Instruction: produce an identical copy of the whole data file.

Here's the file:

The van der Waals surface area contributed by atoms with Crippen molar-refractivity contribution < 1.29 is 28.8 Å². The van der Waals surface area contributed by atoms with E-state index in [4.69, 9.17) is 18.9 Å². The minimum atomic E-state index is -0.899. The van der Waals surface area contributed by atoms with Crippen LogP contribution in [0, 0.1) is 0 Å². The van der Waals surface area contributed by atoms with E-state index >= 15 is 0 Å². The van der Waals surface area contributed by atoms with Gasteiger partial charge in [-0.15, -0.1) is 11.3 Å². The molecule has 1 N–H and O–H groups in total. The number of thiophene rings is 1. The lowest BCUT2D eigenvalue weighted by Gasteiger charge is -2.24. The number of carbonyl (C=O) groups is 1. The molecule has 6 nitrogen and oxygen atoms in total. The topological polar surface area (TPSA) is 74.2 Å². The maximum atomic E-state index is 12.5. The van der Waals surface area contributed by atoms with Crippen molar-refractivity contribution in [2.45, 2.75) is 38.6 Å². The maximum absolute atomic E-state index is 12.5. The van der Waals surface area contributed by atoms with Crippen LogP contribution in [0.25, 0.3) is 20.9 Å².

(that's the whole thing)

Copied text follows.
The van der Waals surface area contributed by atoms with Crippen molar-refractivity contribution < 1.29 is 28.8 Å². The van der Waals surface area contributed by atoms with E-state index in [4.69, 9.17) is 18.9 Å². The minimum atomic E-state index is -0.899. The van der Waals surface area contributed by atoms with Crippen LogP contribution in [0, 0.1) is 0 Å². The van der Waals surface area contributed by atoms with E-state index >= 15 is 0 Å². The van der Waals surface area contributed by atoms with Gasteiger partial charge in [-0.15, -0.1) is 11.3 Å². The molecule has 1 N–H and O–H groups in total. The number of thiophene rings is 1. The lowest BCUT2D eigenvalue weighted by Gasteiger charge is -2.24. The number of carbonyl (C=O) groups is 1. The molecule has 6 nitrogen and oxygen atoms in total. The topological polar surface area (TPSA) is 74.2 Å². The maximum atomic E-state index is 12.5. The van der Waals surface area contributed by atoms with Crippen molar-refractivity contribution in [2.45, 2.75) is 38.6 Å². The maximum absolute atomic E-state index is 12.5. The van der Waals surface area contributed by atoms with Crippen LogP contribution in [0.25, 0.3) is 20.9 Å².